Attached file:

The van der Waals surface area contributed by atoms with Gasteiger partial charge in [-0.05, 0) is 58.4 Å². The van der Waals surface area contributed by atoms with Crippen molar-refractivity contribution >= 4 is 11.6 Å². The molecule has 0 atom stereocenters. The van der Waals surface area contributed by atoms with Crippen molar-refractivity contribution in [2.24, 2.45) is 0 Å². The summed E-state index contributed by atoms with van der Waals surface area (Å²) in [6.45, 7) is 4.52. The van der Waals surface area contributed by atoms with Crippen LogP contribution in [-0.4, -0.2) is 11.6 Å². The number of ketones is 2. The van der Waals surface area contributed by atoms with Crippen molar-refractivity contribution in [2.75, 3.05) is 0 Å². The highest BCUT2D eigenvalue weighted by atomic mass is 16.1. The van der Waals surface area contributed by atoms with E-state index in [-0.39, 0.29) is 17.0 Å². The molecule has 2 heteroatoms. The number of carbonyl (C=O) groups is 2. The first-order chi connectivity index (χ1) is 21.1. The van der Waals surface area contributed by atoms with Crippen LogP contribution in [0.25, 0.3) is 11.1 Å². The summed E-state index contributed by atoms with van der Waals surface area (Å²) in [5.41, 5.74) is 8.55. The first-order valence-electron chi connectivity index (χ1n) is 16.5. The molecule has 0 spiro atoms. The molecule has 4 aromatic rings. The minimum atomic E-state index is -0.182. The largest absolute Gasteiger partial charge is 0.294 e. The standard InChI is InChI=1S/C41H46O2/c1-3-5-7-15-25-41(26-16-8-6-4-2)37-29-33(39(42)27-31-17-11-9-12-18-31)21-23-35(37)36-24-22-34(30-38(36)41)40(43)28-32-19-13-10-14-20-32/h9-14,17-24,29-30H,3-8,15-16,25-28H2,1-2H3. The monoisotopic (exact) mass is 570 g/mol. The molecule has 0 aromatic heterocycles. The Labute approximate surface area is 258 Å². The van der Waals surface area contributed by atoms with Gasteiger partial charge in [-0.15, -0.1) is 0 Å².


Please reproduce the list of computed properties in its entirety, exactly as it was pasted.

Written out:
The van der Waals surface area contributed by atoms with Gasteiger partial charge in [-0.05, 0) is 58.4 Å². The van der Waals surface area contributed by atoms with Crippen molar-refractivity contribution >= 4 is 11.6 Å². The molecule has 0 atom stereocenters. The van der Waals surface area contributed by atoms with Crippen molar-refractivity contribution in [2.24, 2.45) is 0 Å². The summed E-state index contributed by atoms with van der Waals surface area (Å²) in [6.45, 7) is 4.52. The van der Waals surface area contributed by atoms with Crippen LogP contribution in [-0.4, -0.2) is 11.6 Å². The number of ketones is 2. The van der Waals surface area contributed by atoms with Crippen molar-refractivity contribution in [2.75, 3.05) is 0 Å². The highest BCUT2D eigenvalue weighted by atomic mass is 16.1. The van der Waals surface area contributed by atoms with E-state index in [-0.39, 0.29) is 17.0 Å². The molecule has 2 heteroatoms. The number of carbonyl (C=O) groups is 2. The first-order chi connectivity index (χ1) is 21.1. The van der Waals surface area contributed by atoms with Crippen LogP contribution in [0.25, 0.3) is 11.1 Å². The summed E-state index contributed by atoms with van der Waals surface area (Å²) in [5.41, 5.74) is 8.55. The first-order valence-electron chi connectivity index (χ1n) is 16.5. The molecule has 0 spiro atoms. The molecule has 4 aromatic rings. The minimum atomic E-state index is -0.182. The largest absolute Gasteiger partial charge is 0.294 e. The standard InChI is InChI=1S/C41H46O2/c1-3-5-7-15-25-41(26-16-8-6-4-2)37-29-33(39(42)27-31-17-11-9-12-18-31)21-23-35(37)36-24-22-34(30-38(36)41)40(43)28-32-19-13-10-14-20-32/h9-14,17-24,29-30H,3-8,15-16,25-28H2,1-2H3. The monoisotopic (exact) mass is 570 g/mol. The molecule has 0 aromatic heterocycles. The Labute approximate surface area is 258 Å². The van der Waals surface area contributed by atoms with Gasteiger partial charge in [-0.15, -0.1) is 0 Å².